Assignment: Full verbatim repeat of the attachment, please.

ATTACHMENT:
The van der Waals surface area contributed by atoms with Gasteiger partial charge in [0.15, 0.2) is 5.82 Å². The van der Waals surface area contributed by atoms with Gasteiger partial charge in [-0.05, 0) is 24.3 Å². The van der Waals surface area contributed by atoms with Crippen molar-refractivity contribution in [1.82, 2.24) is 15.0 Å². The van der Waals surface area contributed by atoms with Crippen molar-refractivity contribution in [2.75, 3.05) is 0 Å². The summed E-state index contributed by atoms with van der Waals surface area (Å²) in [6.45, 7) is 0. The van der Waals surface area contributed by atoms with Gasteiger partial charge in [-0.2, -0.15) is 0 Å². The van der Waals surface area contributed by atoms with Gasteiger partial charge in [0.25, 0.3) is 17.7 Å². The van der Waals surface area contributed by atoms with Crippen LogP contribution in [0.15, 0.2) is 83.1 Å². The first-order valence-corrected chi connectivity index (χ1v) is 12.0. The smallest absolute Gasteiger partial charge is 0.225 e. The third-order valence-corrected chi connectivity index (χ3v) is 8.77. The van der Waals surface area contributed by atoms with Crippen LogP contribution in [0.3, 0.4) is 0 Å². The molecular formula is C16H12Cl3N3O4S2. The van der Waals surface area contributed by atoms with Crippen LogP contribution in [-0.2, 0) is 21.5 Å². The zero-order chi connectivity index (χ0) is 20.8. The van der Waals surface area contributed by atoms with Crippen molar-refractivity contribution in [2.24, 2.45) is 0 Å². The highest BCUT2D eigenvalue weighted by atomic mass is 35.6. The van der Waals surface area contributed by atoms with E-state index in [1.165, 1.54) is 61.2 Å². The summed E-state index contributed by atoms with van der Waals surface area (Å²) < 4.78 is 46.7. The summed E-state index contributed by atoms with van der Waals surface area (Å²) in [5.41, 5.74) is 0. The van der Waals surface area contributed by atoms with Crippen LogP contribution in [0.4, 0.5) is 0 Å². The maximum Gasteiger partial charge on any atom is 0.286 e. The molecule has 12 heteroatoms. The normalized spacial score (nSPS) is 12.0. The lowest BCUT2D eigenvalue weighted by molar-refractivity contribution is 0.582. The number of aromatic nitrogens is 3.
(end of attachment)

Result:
The van der Waals surface area contributed by atoms with Gasteiger partial charge in [0.15, 0.2) is 5.82 Å². The van der Waals surface area contributed by atoms with Gasteiger partial charge in [-0.05, 0) is 24.3 Å². The van der Waals surface area contributed by atoms with Crippen molar-refractivity contribution in [1.82, 2.24) is 15.0 Å². The van der Waals surface area contributed by atoms with Crippen molar-refractivity contribution in [2.75, 3.05) is 0 Å². The summed E-state index contributed by atoms with van der Waals surface area (Å²) in [6.45, 7) is 0. The van der Waals surface area contributed by atoms with Gasteiger partial charge in [-0.2, -0.15) is 0 Å². The van der Waals surface area contributed by atoms with Gasteiger partial charge in [0.25, 0.3) is 17.7 Å². The van der Waals surface area contributed by atoms with Crippen LogP contribution in [0.15, 0.2) is 83.1 Å². The first-order valence-corrected chi connectivity index (χ1v) is 12.0. The smallest absolute Gasteiger partial charge is 0.225 e. The third-order valence-corrected chi connectivity index (χ3v) is 8.77. The van der Waals surface area contributed by atoms with Crippen LogP contribution in [0.3, 0.4) is 0 Å². The molecular formula is C16H12Cl3N3O4S2. The van der Waals surface area contributed by atoms with Crippen LogP contribution in [-0.2, 0) is 21.5 Å². The zero-order chi connectivity index (χ0) is 20.8. The van der Waals surface area contributed by atoms with Crippen molar-refractivity contribution in [2.24, 2.45) is 0 Å². The highest BCUT2D eigenvalue weighted by atomic mass is 35.6. The van der Waals surface area contributed by atoms with E-state index in [1.165, 1.54) is 61.2 Å². The summed E-state index contributed by atoms with van der Waals surface area (Å²) < 4.78 is 46.7. The summed E-state index contributed by atoms with van der Waals surface area (Å²) in [5.41, 5.74) is 0. The van der Waals surface area contributed by atoms with Crippen LogP contribution in [0.4, 0.5) is 0 Å². The maximum Gasteiger partial charge on any atom is 0.286 e. The molecule has 12 heteroatoms. The normalized spacial score (nSPS) is 12.0. The lowest BCUT2D eigenvalue weighted by molar-refractivity contribution is 0.582. The number of aromatic nitrogens is 3.